Homeless ‘hero’ admits theft from victims
A homeless man who was hailed a hero for helping those caught up in the Manchester bomb blast has admitted stealing from victims.
The Sun reports that callous Chris Parker, 33, stole a purse belonging to Pauline Healey, the grandmother of 14-year-old Sorrell Leczkowski who was killed in the attack.
CCTV footage played to the court showed Parker kneeling over bodies and rifling through bags in the devastating aftermath of the atrocity that killed 22 people and injured 400 others.
Well-wishers raised more than £50,000 ($87,000) for the thief as he received global acclaim for his apparently selfless actions.
Parker claimed he cradled a dying woman in his arms after the blast and wrapped a T-shirt around an injured girl - when in reality he had looted a phone from a teenage girl.
He suffered a fall from grace after he admitted two counts of theft and one count of fraud as his trial was about to start at Manchester Crown Court.
The three-day trial had been due to start yesterday but was delayed as he couldn't be found - but he was later discovered hiding in the loft of a building in Yorkshire, the court was told.
The court heard how Parker swiped Mrs Healey's purse, containing bank cards, from a handbag as she lay injured on the ground and then took her card and tried to use it in McDonald's in the following days.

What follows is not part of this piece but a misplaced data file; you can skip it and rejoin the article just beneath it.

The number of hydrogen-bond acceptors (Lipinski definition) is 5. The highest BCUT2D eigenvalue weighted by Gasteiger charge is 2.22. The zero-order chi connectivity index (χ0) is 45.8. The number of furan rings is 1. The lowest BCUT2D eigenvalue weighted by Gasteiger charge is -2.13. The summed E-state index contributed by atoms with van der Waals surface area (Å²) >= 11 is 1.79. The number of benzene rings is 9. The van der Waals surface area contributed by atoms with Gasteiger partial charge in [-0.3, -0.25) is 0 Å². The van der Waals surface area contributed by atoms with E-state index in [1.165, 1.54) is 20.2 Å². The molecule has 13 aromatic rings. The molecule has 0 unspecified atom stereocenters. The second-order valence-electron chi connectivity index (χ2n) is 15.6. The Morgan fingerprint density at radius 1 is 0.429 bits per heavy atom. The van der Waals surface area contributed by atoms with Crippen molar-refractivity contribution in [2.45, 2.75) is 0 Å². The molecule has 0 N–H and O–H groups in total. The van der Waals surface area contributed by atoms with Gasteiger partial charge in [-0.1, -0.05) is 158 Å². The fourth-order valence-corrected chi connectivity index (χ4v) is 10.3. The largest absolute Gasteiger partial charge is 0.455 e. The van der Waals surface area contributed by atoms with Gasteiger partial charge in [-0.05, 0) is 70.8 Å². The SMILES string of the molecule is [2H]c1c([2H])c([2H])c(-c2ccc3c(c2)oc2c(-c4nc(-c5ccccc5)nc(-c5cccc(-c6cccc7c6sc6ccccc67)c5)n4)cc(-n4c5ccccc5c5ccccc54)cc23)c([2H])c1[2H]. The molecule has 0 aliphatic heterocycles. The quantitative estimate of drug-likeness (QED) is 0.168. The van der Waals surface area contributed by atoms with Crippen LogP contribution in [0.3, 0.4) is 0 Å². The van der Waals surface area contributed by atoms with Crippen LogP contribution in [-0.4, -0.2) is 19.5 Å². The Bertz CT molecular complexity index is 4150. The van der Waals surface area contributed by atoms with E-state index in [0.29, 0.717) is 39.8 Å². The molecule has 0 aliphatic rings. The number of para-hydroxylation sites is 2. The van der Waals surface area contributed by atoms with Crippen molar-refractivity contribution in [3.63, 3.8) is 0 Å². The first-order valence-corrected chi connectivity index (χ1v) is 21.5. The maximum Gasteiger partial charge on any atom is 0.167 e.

He also took an iPhone 6 from the grandmother, who had 15 hours of surgery to remove shrapnel from her body and also suffered multiple compound fractures to her arms and legs.
His lawyer John Broadley said his client was sorry for his "appalling behaviour".
It emerged today Parker had been on the run for a month after he was bailed to a hostel on condition he wore an electronic tag.
Twenty-two people were killed when suicide bomber Salman Abedi detonated a device as crowds left an Ariana Grande concert at the arena that night.
Parker said at the time: "Everyone was piling out, all happy and everything else.
"As people were coming out of the glass doors I heard a bang and within a split second I saw a white flash, then smoke and then I heard screaming.
"It knocked me to the floor and then I got up and instead of running away my gut instinct was to run back and try to help.
"There was people lying on the floor everywhere."
Speaking two weeks after the attack, he added: "I'm supposed to be a hero but I'm not a hero, just a normal guy, a normal regular guy.
"I ran into that Arena that night because I heard kids screaming. I had no choice."
In the aftermath of the devastating attack, Parker gained worldwide fame and his estranged mum Jessica, who had not seen him for five years, got in touch after seeing him on the news.
She travelled up to Manchester from Norfolk for the heartwarming reunion, saying: "We were having a chat and he got quite emotional.
"I said 'Do you want me to come up?' and he said 'Yes, I do. I need you mum.'"
"I said 'I wanted to come up and see you and make sure you are all right.'"
She said the pair walked to St Ann's Square, which has been filled with thousands of tributes to the victims, where Parker has been visiting twice a day.
This article originally appeared in The Sun